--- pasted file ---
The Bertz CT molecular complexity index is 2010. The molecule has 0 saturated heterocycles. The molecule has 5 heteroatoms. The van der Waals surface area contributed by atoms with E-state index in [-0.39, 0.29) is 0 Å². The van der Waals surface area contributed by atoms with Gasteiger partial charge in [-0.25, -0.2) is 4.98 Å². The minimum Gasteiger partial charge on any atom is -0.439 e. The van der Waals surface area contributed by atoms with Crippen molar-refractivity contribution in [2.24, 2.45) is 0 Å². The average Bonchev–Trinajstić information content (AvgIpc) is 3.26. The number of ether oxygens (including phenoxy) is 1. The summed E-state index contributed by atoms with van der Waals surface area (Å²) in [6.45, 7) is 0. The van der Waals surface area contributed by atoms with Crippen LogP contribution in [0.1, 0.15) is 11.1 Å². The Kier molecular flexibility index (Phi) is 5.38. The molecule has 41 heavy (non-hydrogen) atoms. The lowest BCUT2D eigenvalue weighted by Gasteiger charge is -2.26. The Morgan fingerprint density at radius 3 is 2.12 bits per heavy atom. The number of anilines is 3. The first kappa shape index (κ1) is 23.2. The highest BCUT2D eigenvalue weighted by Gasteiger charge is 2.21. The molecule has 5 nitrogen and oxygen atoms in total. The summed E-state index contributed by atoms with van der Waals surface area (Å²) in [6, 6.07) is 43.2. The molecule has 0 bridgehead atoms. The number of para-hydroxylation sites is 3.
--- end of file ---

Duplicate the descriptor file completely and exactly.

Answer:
The Bertz CT molecular complexity index is 2010. The molecule has 0 saturated heterocycles. The molecule has 5 heteroatoms. The van der Waals surface area contributed by atoms with E-state index in [-0.39, 0.29) is 0 Å². The van der Waals surface area contributed by atoms with Gasteiger partial charge in [-0.25, -0.2) is 4.98 Å². The minimum Gasteiger partial charge on any atom is -0.439 e. The van der Waals surface area contributed by atoms with Crippen molar-refractivity contribution in [2.24, 2.45) is 0 Å². The average Bonchev–Trinajstić information content (AvgIpc) is 3.26. The number of ether oxygens (including phenoxy) is 1. The summed E-state index contributed by atoms with van der Waals surface area (Å²) in [6.45, 7) is 0. The van der Waals surface area contributed by atoms with Crippen LogP contribution in [0.1, 0.15) is 11.1 Å². The Kier molecular flexibility index (Phi) is 5.38. The molecule has 41 heavy (non-hydrogen) atoms. The lowest BCUT2D eigenvalue weighted by Gasteiger charge is -2.26. The Morgan fingerprint density at radius 3 is 2.12 bits per heavy atom. The number of anilines is 3. The first kappa shape index (κ1) is 23.2. The highest BCUT2D eigenvalue weighted by Gasteiger charge is 2.21. The molecule has 5 nitrogen and oxygen atoms in total. The summed E-state index contributed by atoms with van der Waals surface area (Å²) in [6, 6.07) is 43.2. The molecule has 0 bridgehead atoms. The number of para-hydroxylation sites is 3.